Lab Sessions

While we understand that students will not always be able to attend every lab session, we ask you to please realize that there is a great deal involved in preparing and cleaning up after each session. Given this, and the fact that the point of a lab course is for you to spend time in the lab (not simply to display knowledge), your attendance in these sessions is an important part of your grade. The quiz at the beginning of each lab session serves not only for you to show us that you have prepared for the lab, but to indicate your full attendance in the lab. Thus, in fairness to all students, no quiz make-up is allowed. Depending on the session and the willingness of your lab partners to share results with you, your research report grade may also suffer indirectly. Note, however, that we will count the best 10 out of 11 quizzes and lab notebook grades. This means that you can miss one lab/quiz session with only minor impact on your final grade.

No lab make-up sessions are possible. Each lab session takes a tremendous amount of time to set up and to clean up, and we have only one lab section per week. Therefore, if you miss a lab session, you will have no opportunity to make up that session.

Late Research Reports

The research reports due dates are indicated in the syllabus. All research reports are due by 5 pm on the indicated due date.

To ensure that your research report is verified as being turned in on time, your research report should be turned in to the lab supervisor. It is your responsibility to give the lab supervisor a hard copy (no online copies will be accepted) before the 5pm deadline. Research reports turned in after this moment in time will not be graded and will receive zero points.

We understand that unforeseen circumstances may prohibit you from turning you research report in on time. MIT has well-established mechanisms to facilitate the communication of such circumstances. In particular, the instructors can use official letters from Student Support Services on your behalf to grant case-by-case, temporally-limited extensions of due dates. In addition, each student is given one “free” no-penalty extension of the research report. If a student uses the free extension option, you will have an additional two days from the original due date and time to submit your report. Please indicate that you are using your free extension by writing “free extension” on the front of your research report. The lab supervisor will give submission instructions to students using the extension option as needed. Make sure to inform the lab supervisor via email that you are taking your extension before the paper is due.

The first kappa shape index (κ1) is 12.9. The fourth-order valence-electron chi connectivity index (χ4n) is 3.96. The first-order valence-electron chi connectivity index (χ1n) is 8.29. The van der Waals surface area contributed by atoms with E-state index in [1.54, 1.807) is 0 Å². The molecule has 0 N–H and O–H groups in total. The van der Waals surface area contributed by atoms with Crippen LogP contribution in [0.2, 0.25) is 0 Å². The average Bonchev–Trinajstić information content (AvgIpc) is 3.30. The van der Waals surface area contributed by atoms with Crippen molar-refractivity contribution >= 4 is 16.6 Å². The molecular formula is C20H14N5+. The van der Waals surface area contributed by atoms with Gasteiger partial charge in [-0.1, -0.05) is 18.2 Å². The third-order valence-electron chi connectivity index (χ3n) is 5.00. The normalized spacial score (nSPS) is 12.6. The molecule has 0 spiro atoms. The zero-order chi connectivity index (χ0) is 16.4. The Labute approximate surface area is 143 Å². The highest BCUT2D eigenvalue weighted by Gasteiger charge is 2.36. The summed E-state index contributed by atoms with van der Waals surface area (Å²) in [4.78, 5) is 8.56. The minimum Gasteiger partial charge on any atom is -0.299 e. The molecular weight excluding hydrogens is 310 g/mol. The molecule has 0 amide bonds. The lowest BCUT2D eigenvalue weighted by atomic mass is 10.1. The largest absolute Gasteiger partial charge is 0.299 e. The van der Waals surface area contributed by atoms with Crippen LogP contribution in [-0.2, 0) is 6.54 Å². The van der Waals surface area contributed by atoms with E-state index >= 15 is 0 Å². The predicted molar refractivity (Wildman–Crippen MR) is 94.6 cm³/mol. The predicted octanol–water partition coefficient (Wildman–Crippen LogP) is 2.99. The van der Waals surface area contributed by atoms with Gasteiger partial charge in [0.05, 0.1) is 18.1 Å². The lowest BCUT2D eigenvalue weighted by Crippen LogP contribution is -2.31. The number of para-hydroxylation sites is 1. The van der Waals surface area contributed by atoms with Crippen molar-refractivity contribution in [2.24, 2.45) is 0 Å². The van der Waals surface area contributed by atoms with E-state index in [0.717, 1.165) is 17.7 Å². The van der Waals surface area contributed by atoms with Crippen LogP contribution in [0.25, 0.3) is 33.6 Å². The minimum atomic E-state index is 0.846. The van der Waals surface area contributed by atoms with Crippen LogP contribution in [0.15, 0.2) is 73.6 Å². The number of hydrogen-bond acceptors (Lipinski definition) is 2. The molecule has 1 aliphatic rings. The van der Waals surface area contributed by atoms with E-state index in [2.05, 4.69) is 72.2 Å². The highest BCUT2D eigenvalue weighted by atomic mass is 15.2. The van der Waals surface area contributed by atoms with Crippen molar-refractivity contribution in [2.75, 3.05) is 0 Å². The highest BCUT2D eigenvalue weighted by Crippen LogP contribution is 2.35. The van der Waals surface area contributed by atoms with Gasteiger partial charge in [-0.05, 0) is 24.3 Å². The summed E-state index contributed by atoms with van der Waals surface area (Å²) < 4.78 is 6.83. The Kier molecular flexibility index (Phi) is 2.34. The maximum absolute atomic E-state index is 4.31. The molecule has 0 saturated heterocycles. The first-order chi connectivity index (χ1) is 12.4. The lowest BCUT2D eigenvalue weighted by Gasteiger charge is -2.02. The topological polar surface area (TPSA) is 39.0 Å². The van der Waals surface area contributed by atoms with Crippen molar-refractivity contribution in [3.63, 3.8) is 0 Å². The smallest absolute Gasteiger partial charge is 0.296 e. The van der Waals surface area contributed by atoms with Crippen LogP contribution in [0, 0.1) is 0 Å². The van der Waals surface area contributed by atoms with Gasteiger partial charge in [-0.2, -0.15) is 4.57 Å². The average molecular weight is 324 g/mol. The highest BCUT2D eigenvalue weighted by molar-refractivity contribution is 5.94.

Teaching Assistants, Recitation Instructor, and Lab Supervisor

There are three TAs for the entire course plus a lab supervisor. At least one TA and the lab supervisor will be present at each lab session. If you have questions for the TAs regarding the lab, quiz, research report, etc., please contact the TA(s) that were assisting in the lab.

All research reports and projects should be turned into the lab supervisor, unless otherwise stated. We will provide more information about submissions later in this handbook. Please see the class site for TA and lab supervisor contact information and please feel free to ask them (and the instructors) for help.

“MATLAB and Simulink are registered trademarks of The MathWorks, Inc. See www.mathworks.com/trademarks for a list of additional trademarks. Other product or brand names may be trademarks or registered trademarks of their respective holders.”

Animal Use Notice

It is not possible to study the nervous system without handling actual neural tissue. Thus, several of the classes will use animals (rats, frogs, cockroaches, flies). We have made every attempt to reduce the number of animals used in this course. Several labs use simulations instead of animals.

All animal procedures are in accordance with NIH guidelines are approved by MIT’s Committee on Animal Care. We will have a presentation on the use on animals in research and teaching from an MIT veterinarian. If you are uncomfortable with the use of animals, please contact one of us immediately after the first class.

Course Info

As Taught In
Spring 2013
Learning Resource Types
Lecture Notes
Written Assignments